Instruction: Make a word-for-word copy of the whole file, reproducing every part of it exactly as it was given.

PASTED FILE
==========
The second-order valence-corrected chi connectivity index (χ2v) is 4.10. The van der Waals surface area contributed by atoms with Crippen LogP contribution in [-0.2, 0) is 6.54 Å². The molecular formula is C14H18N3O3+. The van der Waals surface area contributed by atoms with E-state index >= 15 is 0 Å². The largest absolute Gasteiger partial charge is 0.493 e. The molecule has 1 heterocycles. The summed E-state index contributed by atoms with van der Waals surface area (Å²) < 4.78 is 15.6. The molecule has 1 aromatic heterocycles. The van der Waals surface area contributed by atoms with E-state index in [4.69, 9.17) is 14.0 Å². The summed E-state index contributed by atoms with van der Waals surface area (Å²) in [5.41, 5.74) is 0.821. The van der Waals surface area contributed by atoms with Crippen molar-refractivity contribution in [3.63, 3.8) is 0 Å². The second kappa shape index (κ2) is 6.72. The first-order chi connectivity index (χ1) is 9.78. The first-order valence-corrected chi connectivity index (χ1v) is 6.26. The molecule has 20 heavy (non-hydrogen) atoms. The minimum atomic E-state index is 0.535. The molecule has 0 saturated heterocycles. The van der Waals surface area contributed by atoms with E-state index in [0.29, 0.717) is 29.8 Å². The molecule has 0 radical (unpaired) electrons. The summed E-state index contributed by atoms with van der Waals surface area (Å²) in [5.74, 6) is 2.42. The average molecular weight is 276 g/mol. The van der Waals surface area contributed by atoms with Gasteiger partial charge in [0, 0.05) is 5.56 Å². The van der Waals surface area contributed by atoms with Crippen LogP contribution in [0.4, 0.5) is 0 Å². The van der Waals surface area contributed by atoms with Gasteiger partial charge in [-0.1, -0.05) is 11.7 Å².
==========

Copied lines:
The second-order valence-corrected chi connectivity index (χ2v) is 4.10. The van der Waals surface area contributed by atoms with Crippen LogP contribution in [-0.2, 0) is 6.54 Å². The molecular formula is C14H18N3O3+. The van der Waals surface area contributed by atoms with E-state index >= 15 is 0 Å². The largest absolute Gasteiger partial charge is 0.493 e. The molecule has 1 heterocycles. The summed E-state index contributed by atoms with van der Waals surface area (Å²) < 4.78 is 15.6. The molecule has 1 aromatic heterocycles. The van der Waals surface area contributed by atoms with E-state index in [4.69, 9.17) is 14.0 Å². The summed E-state index contributed by atoms with van der Waals surface area (Å²) in [5.41, 5.74) is 0.821. The van der Waals surface area contributed by atoms with Crippen molar-refractivity contribution in [3.63, 3.8) is 0 Å². The second kappa shape index (κ2) is 6.72. The first-order chi connectivity index (χ1) is 9.78. The first-order valence-corrected chi connectivity index (χ1v) is 6.26. The molecule has 20 heavy (non-hydrogen) atoms. The minimum atomic E-state index is 0.535. The molecule has 0 saturated heterocycles. The van der Waals surface area contributed by atoms with E-state index in [0.29, 0.717) is 29.8 Å². The molecule has 0 radical (unpaired) electrons. The summed E-state index contributed by atoms with van der Waals surface area (Å²) in [5.74, 6) is 2.42. The average molecular weight is 276 g/mol. The van der Waals surface area contributed by atoms with Gasteiger partial charge in [0, 0.05) is 5.56 Å². The van der Waals surface area contributed by atoms with Crippen LogP contribution in [0.4, 0.5) is 0 Å². The van der Waals surface area contributed by atoms with Gasteiger partial charge in [-0.1, -0.05) is 11.7 Å².